Tuesday, 17 March 2015

Review: Hausfrau by Jill Alexander Essbaum

Hausfrau - A Novel by Jill Alexander Essbaum

Publishing Date: March 17, 2015
Publisher: Random House
Pages: 320 pages
Contemporary Women Literary Fiction

The Premise: "Anna was a good wife, mostly" (3). The novel begins with this statement which immediately draws the reader in. Despite the pretty cover, I knew that going into this book I would be in for quite a few surprises. The novel follows Anna Benz, who is an American currently living in Switzerland with her husband, Bruno and their three young children. Sounds about perfect right? Unfortunately that is not the case. Anna is quite unhappy inside and she finds it difficulty to place where her "discontent" is coming from, and she tries to indulge in other experiences that might help with her situation. She attends German language classes and visits a therapist weekly and then begins to enter in a series of affairs. Like most stories that follow this storyline, things do escalate and the reader follows along to see if Anna can resolve everything or will everything come tumbling down for her.

My overall thoughts and review: When I was looking for some reviews on this book, a few statements about this book being called the Modern Day Anna Karenina leaped out at me. I love that book so much and I really enjoy modern-day retellings. I knew that going into this book, I would be in for surprises, I just didn't anticipate how much in detail things would go. The author paints for us the full picture and in between all the scenes, there are scenes with Anna and her therapist which really shape things into perspective. I was also intrigued by the way the narrative jumped from the present time to previous events. Although, it was clear from the start how it would end, the book still kept me on the edge of my seat with each decision Anna made. Because I'm studying the unconscious in my work, when Anna and her therapist were discussing dreams particularly interesting - it definitely reminded me of Sigmund Freud's Essay Civilization and Its Discontents, in terms of how her therapist was telling her that: "It's quite common for the subconscious to create intentional scenarios that force you to face something you've been ignoring. Your dream might get louder and more violent. You may become forgetful or accident-prone. Psyche will do anything to get your attention. She will sabotage your consciousness if she must" (201) - this speaks exactly to Anna's situation. Her feelings of discontent in her life and marriage are starting to escalate and therefore, it is coming through in her actions and she can no longer keep her discontent confined to her internal life. Bottom line - I LOVED this book. The story was interesting, Essbaum's writing was just phenomenal and her craftsmanship of piecing together the narrative was done masterfully. I think if you are a fan of Gillian Flynn's Gone Girl or Paula Hawkin's The Girl on the Train (you can read my full review here), this is definitely the book you should pick up next.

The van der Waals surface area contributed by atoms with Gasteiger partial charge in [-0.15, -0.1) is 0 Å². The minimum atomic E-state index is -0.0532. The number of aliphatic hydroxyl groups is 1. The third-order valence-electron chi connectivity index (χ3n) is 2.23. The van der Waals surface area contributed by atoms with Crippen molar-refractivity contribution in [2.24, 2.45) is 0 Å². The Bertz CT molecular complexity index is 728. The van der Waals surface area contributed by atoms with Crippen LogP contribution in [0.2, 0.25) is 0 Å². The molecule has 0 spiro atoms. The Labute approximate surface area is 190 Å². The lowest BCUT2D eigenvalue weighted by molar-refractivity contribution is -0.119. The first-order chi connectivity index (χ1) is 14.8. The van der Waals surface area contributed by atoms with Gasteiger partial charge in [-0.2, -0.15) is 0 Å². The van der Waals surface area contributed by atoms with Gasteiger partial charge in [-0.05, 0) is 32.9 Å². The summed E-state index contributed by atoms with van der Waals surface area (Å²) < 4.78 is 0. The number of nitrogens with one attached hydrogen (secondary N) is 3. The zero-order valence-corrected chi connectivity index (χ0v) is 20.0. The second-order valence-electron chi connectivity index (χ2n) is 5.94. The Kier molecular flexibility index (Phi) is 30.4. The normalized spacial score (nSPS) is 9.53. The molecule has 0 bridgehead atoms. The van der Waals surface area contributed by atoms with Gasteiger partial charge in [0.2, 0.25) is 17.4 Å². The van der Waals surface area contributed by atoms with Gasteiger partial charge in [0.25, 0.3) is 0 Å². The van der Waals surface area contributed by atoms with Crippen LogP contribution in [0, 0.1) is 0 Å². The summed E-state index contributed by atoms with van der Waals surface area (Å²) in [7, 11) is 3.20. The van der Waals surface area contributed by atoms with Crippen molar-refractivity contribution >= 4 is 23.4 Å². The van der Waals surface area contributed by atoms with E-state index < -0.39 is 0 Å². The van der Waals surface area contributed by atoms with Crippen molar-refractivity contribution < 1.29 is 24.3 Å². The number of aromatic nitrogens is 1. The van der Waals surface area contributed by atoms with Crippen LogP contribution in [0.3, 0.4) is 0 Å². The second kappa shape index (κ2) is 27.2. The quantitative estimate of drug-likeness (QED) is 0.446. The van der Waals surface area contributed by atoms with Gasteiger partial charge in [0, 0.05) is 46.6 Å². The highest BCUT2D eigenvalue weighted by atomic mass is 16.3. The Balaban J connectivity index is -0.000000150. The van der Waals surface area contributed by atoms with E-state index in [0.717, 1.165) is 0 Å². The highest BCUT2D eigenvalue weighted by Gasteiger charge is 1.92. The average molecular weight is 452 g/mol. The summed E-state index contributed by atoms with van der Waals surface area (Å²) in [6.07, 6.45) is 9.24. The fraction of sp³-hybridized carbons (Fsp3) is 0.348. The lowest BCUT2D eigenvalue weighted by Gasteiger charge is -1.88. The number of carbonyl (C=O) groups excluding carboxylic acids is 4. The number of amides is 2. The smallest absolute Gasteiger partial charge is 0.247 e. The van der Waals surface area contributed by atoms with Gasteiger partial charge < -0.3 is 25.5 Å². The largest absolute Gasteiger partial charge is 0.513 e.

My rating of the book:  (5/5 stars) 

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Disclaimer: This book was sent to me by Random House Canada for consideration/review. All opinions are my own. 


  1. The fact that I've been hearing it compared to Gone Girl means I need to read this book.